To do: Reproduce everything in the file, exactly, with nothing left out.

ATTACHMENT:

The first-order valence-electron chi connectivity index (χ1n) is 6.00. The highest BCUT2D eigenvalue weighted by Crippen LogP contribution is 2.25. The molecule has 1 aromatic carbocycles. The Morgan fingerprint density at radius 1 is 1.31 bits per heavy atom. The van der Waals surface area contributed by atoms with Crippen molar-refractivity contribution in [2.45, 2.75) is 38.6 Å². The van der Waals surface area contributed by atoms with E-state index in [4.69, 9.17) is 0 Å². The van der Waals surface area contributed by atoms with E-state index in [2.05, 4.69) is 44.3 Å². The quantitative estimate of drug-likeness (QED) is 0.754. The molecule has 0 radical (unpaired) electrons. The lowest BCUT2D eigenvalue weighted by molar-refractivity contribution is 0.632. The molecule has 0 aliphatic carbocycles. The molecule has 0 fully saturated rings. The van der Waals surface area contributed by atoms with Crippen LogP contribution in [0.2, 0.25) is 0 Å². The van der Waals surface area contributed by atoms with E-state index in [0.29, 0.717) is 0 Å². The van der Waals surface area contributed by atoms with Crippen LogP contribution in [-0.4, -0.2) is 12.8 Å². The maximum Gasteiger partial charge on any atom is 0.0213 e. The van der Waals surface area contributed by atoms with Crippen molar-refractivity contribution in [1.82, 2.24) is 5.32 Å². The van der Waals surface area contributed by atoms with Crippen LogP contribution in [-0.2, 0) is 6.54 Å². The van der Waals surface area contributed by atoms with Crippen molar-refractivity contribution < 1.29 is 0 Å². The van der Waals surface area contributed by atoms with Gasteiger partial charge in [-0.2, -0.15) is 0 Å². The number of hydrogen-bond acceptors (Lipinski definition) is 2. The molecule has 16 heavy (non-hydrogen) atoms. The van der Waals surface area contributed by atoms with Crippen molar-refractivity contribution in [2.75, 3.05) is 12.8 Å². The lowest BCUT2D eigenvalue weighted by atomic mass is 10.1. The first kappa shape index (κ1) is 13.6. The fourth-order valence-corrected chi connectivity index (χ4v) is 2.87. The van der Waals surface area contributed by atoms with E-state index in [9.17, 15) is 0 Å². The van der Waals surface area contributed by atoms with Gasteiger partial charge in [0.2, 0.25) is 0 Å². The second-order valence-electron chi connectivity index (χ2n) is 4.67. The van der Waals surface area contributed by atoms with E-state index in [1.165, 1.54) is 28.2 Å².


The first-order valence-electron chi connectivity index (χ1n) is 6.00. The highest BCUT2D eigenvalue weighted by Crippen LogP contribution is 2.25. The molecule has 1 aromatic carbocycles. The Morgan fingerprint density at radius 1 is 1.31 bits per heavy atom. The van der Waals surface area contributed by atoms with Crippen molar-refractivity contribution in [2.45, 2.75) is 38.6 Å². The van der Waals surface area contributed by atoms with E-state index in [4.69, 9.17) is 0 Å². The van der Waals surface area contributed by atoms with E-state index in [2.05, 4.69) is 44.3 Å². The quantitative estimate of drug-likeness (QED) is 0.754. The molecule has 0 radical (unpaired) electrons. The lowest BCUT2D eigenvalue weighted by molar-refractivity contribution is 0.632. The molecule has 0 aliphatic carbocycles. The molecule has 0 fully saturated rings. The van der Waals surface area contributed by atoms with Crippen LogP contribution in [0.2, 0.25) is 0 Å². The van der Waals surface area contributed by atoms with E-state index in [0.29, 0.717) is 0 Å². The van der Waals surface area contributed by atoms with Crippen LogP contribution in [-0.4, -0.2) is 12.8 Å². The maximum Gasteiger partial charge on any atom is 0.0213 e. The van der Waals surface area contributed by atoms with Crippen molar-refractivity contribution in [1.82, 2.24) is 5.32 Å². The van der Waals surface area contributed by atoms with Crippen LogP contribution in [-0.2, 0) is 6.54 Å². The van der Waals surface area contributed by atoms with Crippen molar-refractivity contribution < 1.29 is 0 Å². The van der Waals surface area contributed by atoms with Gasteiger partial charge in [-0.2, -0.15) is 0 Å². The number of hydrogen-bond acceptors (Lipinski definition) is 2. The molecule has 16 heavy (non-hydrogen) atoms. The van der Waals surface area contributed by atoms with Crippen molar-refractivity contribution in [2.75, 3.05) is 12.8 Å². The lowest BCUT2D eigenvalue weighted by atomic mass is 10.1. The first kappa shape index (κ1) is 13.6. The fourth-order valence-corrected chi connectivity index (χ4v) is 2.87. The van der Waals surface area contributed by atoms with E-state index in [9.17, 15) is 0 Å². The van der Waals surface area contributed by atoms with Gasteiger partial charge in [0.2, 0.25) is 0 Å². The second-order valence-electron chi connectivity index (χ2n) is 4.67. The van der Waals surface area contributed by atoms with E-state index in [1.165, 1.54) is 28.2 Å².